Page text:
Foodborne Viral Pathogens and Infective Protein

  • Arun K. Bhunia
Part of the Food Science Text Series book series (FSTS)


Foodborne viruses such as rotavirus, norovirus, and hepatitis A virus cause enteric disease characterized by gastroenteritis and other complications and affect a large number of people every year. Foodborne enteric viruses are generally RNA virus, and they are shed in large numbers (about 109 particles per gram) from infected patients through vomitus and feces. Person-to-person or fecal–oral transmission is a common mechanism for viral infection. Since viruses are highly infectious, only a small dose of 10–100 particles is sufficient to cause an infection. Zoonotic viral pathogens are transmitted from animals and avian species to humans, sometimes through direct contact with the animal or the meat. Avian influenza virus is transmitted primarily through contact or aerosol to the bird handlers and is not considered a foodborne pathogen, but it has the potential to cause human pandemics. Avian flu virus infection is fatal and affects lower respiratory tract resulting in pneumonia. The Nipah virus is transmitted by fruit bat while feeding on fruits or palm sap, and it is responsible for viral transmission to swine or directly to humans. It has a very high mortality rate. Likewise, Ebola virus is a zoonotic viral pathogen with 25–90% mortality rate. The infection may be the foodborne source, but the virus can spread from human-to-human through bodily fluids. Transmissible spongiform encephalopathy (TSE) diseases such as bovine spongiform encephalopathy (BSE) and varient Creutzfeldt-Jakob Disease (vCJD) are caused by misfolded neurodegenerative infectious prion proteins (PrPSc), which are highly resistant to heat and protease enzymes and can be transmitted by consuming contaminated meat. Preventing the use of meat–bone meal (MBM) or specific risk materials (SRM) can prevent the spread of prions among the meat-producing animals and to humans.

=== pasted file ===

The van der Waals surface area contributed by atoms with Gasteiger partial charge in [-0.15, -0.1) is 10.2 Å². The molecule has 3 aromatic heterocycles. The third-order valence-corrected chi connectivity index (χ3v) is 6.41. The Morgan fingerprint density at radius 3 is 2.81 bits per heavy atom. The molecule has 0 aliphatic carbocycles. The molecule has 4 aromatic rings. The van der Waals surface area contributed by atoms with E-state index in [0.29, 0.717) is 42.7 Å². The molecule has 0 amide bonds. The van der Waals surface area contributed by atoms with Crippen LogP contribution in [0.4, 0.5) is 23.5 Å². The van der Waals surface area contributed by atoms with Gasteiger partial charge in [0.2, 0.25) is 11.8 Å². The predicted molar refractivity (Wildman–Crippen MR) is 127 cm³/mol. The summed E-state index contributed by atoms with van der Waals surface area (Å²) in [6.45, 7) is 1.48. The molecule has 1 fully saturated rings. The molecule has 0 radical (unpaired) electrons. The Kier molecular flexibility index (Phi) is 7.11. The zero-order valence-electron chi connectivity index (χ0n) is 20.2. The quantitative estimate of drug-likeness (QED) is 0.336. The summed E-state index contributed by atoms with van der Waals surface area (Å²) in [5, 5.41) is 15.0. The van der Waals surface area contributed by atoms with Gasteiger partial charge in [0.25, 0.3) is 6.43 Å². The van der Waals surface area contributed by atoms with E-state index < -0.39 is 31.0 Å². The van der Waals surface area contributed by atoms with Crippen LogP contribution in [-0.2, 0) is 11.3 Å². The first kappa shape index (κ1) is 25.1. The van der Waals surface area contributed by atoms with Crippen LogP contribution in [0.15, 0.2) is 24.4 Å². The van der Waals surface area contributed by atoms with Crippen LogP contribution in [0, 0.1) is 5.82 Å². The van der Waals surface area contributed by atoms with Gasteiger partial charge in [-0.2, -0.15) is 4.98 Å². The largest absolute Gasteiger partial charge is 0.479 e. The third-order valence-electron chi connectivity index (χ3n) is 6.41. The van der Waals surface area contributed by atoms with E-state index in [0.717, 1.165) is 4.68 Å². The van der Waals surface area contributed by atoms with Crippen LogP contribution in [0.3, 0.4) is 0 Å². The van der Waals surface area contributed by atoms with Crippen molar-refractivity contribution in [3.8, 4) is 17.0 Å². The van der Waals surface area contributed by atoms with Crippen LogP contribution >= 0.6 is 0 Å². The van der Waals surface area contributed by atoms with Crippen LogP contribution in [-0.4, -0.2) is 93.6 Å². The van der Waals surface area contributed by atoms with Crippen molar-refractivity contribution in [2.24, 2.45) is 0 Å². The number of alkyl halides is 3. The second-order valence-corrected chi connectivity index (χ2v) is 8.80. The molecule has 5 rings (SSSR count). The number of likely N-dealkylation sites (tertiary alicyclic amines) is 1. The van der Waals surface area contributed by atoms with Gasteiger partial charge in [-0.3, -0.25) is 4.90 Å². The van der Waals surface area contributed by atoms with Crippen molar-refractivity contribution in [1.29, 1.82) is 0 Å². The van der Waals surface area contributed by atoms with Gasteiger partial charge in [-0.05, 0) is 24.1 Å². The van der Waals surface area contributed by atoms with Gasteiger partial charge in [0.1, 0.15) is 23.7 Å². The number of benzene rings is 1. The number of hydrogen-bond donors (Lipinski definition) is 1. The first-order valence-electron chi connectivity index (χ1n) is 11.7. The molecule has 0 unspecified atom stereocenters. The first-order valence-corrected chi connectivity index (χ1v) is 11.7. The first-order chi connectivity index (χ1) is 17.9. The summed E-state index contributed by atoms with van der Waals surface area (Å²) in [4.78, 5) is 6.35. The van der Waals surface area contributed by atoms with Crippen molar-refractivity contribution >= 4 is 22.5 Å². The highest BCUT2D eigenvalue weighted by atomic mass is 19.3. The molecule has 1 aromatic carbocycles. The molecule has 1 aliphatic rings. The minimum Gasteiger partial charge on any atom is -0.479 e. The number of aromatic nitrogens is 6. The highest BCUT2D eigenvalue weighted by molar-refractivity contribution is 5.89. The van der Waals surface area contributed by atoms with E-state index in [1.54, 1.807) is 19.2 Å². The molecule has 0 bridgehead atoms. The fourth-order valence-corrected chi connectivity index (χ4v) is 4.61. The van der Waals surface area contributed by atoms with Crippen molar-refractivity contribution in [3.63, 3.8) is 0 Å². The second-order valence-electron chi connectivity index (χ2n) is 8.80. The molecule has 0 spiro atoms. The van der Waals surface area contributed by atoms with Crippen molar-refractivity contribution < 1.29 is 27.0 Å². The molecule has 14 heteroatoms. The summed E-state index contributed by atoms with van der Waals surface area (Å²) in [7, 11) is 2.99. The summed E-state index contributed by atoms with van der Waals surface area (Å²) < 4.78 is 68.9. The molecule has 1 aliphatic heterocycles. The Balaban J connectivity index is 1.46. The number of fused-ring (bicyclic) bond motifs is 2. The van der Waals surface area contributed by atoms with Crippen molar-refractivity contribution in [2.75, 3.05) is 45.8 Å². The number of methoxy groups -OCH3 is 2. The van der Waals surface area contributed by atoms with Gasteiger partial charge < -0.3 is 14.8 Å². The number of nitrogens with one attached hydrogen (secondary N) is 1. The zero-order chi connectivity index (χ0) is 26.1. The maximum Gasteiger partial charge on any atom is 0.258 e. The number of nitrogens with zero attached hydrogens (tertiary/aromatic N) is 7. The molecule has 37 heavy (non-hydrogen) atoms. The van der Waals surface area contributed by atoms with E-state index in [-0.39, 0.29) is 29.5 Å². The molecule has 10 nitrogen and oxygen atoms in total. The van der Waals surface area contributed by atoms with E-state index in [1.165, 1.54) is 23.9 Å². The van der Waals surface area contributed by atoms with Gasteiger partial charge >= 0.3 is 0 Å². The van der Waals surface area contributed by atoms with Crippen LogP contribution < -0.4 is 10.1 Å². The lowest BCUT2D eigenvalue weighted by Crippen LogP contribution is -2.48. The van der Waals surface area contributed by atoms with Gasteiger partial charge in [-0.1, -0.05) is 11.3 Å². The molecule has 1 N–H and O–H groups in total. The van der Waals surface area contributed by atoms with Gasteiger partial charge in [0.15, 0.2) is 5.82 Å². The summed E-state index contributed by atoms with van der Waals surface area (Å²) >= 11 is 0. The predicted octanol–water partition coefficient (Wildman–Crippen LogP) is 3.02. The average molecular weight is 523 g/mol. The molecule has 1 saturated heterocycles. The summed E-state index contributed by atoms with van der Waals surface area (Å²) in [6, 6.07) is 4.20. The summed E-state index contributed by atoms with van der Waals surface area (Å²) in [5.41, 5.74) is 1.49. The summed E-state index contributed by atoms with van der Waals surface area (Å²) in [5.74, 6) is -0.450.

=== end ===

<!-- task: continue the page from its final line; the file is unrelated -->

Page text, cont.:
Avian flu virus Ebola virus Rotavirus Norovirus Nipah virus Hepatitis virus Bovine spongiform encephalopathy, BSE Prion 

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Copyright information

© Springer Science+Business Media, LLC, part of Springer Nature 2018

Authors and Affiliations

  • Arun K. Bhunia
    • 1
  1. 1.Molecular Food Microbiology Laboratory, Department of Food Science, Department of Comparative PathobiologyPurdue UniversityWest LafayetteUSA

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